All of us who visit Medium.com secretly want to be featured, gain claps and spread our message to the world.
Many of you email me and ask me how I managed to get featured in major publications both on Medium and off Medium (like CNBC).
There’s no point holding onto the strategies. I could get hit by a bus tomorrow and then no one gets to benefit from what I’ve learned. I want you all to share your message so I can selfishly read it to and be inspired.
Enough preamble, sarcasm and pointless self-promotion. Let’s get to the advice.
Here’s how I consistently get featured in Medium’s Top Stories:
There’s nothing better than reading a bloggers work who clearly doesn’t care what people think about them. It’s refreshing to see people be vulnerable and be okay with making a dick of themselves.
Drop the mask and take the Micky out of your life.
Make us feel something.
Make us laugh.
Make us remember you.
Most of all, share some wisdom that can be valuable to all of us.
Let’s keep this really simple: On Medium, you can either write under your own name or write for a publication. Always try and write for a publication.
Publications have their own followers whereas you probably have zero. By publishing through a Medium Publication, you leverage their audience – plain and simple.
Okay, next problem. There are hundreds of publications. Which one do I choose Yoda Tim?
1. Go to Google
2. Type Medium Top Publications
3. Start from the top of the list and work your way down
Okay, I could have given you the link but I want you to do some work.
So, you found the top publication. Congratulations you’ve mastered Google! Email the publication and ask to be added as a writer. Send them an exclusive article that is your best work. If your content is good, then they might add you as a writer.
Start with a lesser known publication who doesn’t have every man, woman, and dog emailing them to be a writer, write some stuff, gain some traction, then try a top publication again.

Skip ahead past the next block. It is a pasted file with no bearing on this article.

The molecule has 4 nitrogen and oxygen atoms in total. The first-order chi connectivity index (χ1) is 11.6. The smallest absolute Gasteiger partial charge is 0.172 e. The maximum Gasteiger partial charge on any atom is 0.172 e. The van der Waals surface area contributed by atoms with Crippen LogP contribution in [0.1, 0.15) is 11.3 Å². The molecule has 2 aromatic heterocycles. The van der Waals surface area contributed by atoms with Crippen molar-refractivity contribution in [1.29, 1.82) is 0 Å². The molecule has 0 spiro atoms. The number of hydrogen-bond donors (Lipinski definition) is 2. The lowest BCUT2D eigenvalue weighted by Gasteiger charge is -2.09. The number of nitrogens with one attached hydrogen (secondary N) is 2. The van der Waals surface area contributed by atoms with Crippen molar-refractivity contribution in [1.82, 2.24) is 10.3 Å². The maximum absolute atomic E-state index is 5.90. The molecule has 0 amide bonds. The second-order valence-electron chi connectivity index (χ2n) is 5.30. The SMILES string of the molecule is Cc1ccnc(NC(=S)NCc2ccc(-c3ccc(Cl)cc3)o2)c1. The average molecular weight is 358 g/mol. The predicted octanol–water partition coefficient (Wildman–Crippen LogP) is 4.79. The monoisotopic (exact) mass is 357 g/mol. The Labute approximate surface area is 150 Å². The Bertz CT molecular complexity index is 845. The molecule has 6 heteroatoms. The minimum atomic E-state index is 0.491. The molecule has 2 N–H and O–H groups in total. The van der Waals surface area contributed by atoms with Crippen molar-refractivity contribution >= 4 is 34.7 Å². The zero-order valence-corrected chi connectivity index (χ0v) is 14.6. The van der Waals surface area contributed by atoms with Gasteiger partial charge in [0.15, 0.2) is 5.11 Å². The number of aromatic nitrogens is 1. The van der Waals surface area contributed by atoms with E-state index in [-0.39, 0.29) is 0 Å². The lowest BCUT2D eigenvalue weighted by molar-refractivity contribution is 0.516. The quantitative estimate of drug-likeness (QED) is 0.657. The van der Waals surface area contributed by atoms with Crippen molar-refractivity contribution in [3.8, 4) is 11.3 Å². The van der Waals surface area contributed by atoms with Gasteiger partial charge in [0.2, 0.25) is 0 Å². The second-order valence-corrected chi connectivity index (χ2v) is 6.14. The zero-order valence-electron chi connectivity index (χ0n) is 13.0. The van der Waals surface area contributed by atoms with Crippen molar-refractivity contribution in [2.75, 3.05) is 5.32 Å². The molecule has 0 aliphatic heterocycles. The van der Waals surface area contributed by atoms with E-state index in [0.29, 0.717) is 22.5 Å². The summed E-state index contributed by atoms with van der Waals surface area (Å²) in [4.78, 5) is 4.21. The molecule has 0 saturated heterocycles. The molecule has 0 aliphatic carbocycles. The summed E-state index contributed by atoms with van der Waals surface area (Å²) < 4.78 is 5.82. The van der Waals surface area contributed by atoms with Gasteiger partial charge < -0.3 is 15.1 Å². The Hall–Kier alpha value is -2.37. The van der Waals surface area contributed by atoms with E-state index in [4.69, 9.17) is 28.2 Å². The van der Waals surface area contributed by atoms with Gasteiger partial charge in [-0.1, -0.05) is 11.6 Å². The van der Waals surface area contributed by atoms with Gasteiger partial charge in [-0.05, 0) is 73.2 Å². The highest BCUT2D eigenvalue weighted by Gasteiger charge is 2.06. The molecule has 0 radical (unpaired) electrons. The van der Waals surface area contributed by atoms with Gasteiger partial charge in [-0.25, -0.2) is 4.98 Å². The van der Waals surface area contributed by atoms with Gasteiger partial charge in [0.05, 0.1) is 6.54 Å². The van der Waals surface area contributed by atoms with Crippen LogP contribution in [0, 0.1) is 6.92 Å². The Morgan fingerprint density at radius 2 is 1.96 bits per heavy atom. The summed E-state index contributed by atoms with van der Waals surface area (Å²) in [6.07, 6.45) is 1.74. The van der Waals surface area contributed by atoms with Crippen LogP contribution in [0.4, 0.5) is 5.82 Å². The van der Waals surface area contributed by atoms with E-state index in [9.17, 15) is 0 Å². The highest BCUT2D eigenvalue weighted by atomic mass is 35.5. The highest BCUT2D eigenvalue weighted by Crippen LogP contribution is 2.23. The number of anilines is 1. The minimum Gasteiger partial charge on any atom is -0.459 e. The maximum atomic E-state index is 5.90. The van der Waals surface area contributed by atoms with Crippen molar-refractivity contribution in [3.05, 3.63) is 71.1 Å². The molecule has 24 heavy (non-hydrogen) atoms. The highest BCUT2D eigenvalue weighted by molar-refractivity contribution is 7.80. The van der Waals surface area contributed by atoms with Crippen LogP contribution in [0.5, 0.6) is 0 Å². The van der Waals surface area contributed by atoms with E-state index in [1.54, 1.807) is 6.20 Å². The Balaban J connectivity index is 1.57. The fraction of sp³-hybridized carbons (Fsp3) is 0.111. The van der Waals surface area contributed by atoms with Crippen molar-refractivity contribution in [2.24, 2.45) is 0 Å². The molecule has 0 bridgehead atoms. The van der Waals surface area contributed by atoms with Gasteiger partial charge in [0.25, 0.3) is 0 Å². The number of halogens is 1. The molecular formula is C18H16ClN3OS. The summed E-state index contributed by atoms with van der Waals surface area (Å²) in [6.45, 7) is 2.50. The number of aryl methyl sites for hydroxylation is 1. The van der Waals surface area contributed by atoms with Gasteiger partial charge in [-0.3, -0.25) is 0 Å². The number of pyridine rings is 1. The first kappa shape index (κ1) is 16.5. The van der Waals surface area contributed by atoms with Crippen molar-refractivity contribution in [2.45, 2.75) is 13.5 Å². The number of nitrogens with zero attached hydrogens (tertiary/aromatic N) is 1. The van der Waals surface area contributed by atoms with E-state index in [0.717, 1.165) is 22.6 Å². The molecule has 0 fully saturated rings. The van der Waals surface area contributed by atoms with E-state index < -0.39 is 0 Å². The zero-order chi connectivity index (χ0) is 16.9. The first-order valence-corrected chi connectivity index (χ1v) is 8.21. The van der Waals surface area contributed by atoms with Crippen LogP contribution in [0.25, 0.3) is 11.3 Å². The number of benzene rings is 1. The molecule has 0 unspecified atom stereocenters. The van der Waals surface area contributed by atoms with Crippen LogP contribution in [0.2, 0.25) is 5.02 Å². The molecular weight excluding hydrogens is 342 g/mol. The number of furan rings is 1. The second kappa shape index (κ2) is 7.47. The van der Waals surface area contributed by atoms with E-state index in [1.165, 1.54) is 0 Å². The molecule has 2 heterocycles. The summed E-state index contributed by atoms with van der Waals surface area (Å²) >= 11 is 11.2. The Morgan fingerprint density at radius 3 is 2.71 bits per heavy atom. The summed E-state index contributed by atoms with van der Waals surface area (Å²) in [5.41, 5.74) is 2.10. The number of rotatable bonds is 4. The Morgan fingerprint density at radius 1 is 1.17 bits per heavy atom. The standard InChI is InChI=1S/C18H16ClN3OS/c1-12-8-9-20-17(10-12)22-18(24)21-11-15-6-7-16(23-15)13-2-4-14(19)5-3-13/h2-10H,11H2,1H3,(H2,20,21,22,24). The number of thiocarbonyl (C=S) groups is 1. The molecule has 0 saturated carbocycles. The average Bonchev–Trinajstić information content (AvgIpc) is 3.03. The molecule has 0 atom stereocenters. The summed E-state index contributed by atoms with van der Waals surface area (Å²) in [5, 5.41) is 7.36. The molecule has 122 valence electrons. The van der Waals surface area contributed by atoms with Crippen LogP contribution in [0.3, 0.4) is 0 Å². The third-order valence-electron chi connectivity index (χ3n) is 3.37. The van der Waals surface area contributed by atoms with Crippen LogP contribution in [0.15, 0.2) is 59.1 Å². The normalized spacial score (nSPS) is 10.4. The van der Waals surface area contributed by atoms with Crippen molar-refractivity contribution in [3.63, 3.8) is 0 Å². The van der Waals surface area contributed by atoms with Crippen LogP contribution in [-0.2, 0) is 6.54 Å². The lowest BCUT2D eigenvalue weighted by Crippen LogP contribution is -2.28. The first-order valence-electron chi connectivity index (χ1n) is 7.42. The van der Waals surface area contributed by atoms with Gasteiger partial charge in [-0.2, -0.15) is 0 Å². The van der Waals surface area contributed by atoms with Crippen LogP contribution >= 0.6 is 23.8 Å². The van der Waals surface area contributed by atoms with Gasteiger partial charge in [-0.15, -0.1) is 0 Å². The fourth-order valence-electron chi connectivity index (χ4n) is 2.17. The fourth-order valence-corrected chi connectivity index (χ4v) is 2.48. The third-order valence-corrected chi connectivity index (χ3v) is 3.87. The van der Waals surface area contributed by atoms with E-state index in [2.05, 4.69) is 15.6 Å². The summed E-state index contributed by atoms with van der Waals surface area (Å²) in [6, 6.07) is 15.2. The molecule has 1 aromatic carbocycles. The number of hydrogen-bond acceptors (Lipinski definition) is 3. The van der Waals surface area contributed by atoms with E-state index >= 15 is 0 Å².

Follow this process, rinse, and then repeat.
Medium readers are junkies for stories. Share stories that are interesting that have happened to you or someone you know.
“People will clap the sh*t out of your articles on Medium if you share interesting stories that we can all learn from”
Use a story and share some lessons. This format works well.
If you have no good stories (I highly doubt it) turn a recent book you have read into an article. Share the lessons from the book in your own words, with your own opinions.
There’s Tim Denning who has a cookie cutter profile picture taken by a $400 an hour photographer, with a perfectly dry-cleaned suit and an amazing bio. He’s never missed a meditation session, goes to the gym, eats healthy food and is impeccable with his time.
Then there’s the real Tim Denning who suffered from anxiety, had a near miss with cancer, has a fear of public speaking, procrastinates a lot, doesn’t know what he’s doing most of the time, and can be a half whit sometimes. Version two of the above is the one you want to aim for.
“Medium readers don’t fall for fake Instagram models with perfect bio’s”
They want the truth. Give it to them.
Once you get a few readers on Medium that clap you until you’re deaf and send you messages, you’ll have to respond to them. The first tip is put your email address in your bio. Make it easy for people to engage with you.
When you get messages from readers, respond to them – not every single one otherwise you’ll never actually write any articles. But engage with as many as you can. A three-sentence reply is often enough.